by Joy E. Rancatore
Should Christians be concerned with pollution in the world’s atmosphere and oceans, extinction of thousands of species and the environmental toll of using fossil fuels?
John Baden, founder and chairman of the Foundation for Research on Economics and the Environment (FREE), and Tom Rowley, executive director of A Rocha USA, would answer with an emphatic “yes.”
Two days after the nation observed Earth Day, the L. Russ Bush Center for Faith and Culture at Southeastern Baptist Theological Seminary hosted a symposium titled Creation Care: Practice and Issues. Baden and Rowley shared with the audience from their years of experience in the environmental arena as strong believers.
Bruce Little, director of the L. Russ Bush Center for Faith and Culture and professor of philosophy at Southeastern, summed up the central message of the symposium in a brief sentence: “We don’t worship nature…but we do worship the Creator.” The symposium is one result of a grant that was awarded to Southeastern in October by The Energy Foundation, in an effort to promote better care of God’s creation through increased awareness and increased opportunities to get involved.
Rowley’s organization, A Rocha, is a conservation organization that encourages Christians as individuals and groups to take simple, solid steps to caring for the creation around them. Founded in 1983 in Portugal, A Rocha now has a presence in 18 countries on six continents.
In his lecture, Rowley told listeners the most qualified people to take action in conserving creation are those who serve and obey the Creator. He said anyone can choose to campaign for conservation; but, without the understanding that conservation is both a command and a privilege ordained by God, they will not be totally committed to it.
“What we believe about the world sets the tone for how we behave,” Rowley said.
He said a true love for God pours over into a love for others which then pours out into – not only a concern with how poor environmental conditions will affect others – but also with a resolve to correct those issues.
As a result, Rowley continued, a commitment to creation care can provide Christians a wonderful opportunity to witness to others about the great power of the Creator God.
Baden, who began a conservation club at his school in fifth grade and has dedicated his life to studying and teaching political science, economics, environmental policy and forestry, laid out more of the nuts and bolts of how creation care should be handled by institutions.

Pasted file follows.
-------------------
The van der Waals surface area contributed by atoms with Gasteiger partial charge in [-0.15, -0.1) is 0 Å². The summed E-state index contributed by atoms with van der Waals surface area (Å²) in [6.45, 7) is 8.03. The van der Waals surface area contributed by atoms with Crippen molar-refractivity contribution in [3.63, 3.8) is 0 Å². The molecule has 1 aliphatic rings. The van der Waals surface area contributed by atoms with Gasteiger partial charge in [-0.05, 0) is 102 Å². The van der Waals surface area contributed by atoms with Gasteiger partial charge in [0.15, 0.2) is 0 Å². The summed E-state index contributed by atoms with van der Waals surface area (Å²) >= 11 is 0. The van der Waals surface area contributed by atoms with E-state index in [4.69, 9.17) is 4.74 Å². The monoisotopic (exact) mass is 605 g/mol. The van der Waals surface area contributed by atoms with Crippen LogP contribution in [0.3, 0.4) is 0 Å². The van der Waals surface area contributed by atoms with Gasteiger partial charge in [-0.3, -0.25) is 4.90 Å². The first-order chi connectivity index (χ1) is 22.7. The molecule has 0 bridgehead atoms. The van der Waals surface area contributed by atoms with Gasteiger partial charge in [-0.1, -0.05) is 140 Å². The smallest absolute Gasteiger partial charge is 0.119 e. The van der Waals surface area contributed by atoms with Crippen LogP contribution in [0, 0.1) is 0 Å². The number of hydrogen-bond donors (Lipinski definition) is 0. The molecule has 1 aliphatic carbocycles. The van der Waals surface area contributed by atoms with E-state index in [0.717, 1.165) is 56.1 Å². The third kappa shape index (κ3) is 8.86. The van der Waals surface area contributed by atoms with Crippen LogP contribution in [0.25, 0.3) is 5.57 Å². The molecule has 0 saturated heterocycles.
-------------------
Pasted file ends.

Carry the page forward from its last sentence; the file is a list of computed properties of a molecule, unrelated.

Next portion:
He told stories of how a government agency and a private company both caused damage to the environment in order to better those institutions and supply incentives for people employed by both.
“If we care about creation care, we’ve got to pay attention to institutional arrangements. Good intentions will not suffice,” Baden said. “Vigilance is an essential part of [creation care].”
He emphasized that creation care means sustaining the earth God created.
“Whatever else creation care implies, it certainly implies we have a sustainable environment. At its root, sustainability is a moral obligation to those in the future. I think we have not been impoverished by our parents and grandparents; and so we have a very strong obligation not to do that to our grandchildren,” Baden said.
Little was encouraged by the lectures of the two speakers as well as the interaction of the audience during question and answer times.
“These two men bring a reasoned voice of sanity to this discussion and both help us to see what some of the foundational issues are. John Baden gave information that is not heard in most Christian gatherings on this subject, the perspective from economics, and that was balanced nicely by Tom Rowley's voice on Christian theology and ethic. It was great to see the two men interact with each others’ statements,” Little said.
He said Christians often get so caught up in confusion with some of the larger environmental issues that are not “clear-cut” and allow that to hinder them from doing the small, practical tasks anyone can do on a daily basis to care for creation.
“There is no substitute to having an opportunity to personally interact with men of this caliber and to learn much which will not be gained by reading a book. It provides the opportunity to expand one's view and to hear facts without all the political rhetoric that is so often present. It is also an unparalleled opportunity to hear from men who have studied the issue, worked in the issue and become experts about the issue. Lastly, it gives ideas and possibilities for actually being involved in creation care,” Little said.
This symposium is the first of three creation care events hosted by the Center this year. A colloquium, Perspectives in Dialogue, will be August 28 and will feature two speakers—E. Calvin Beisner and Michael Northcott. On October 30-31, a conference, A Theology of Creation Stewardship, will feature Steven Bouma-Prediger, E. David Cook, Calvin DeWitt and Rusty Pritchard.
The colloquium is free to the public, and the conference’s registration fee is $35 with a student discount available. All of the events are continuing efforts to promote better care of God’s creation among God’s people.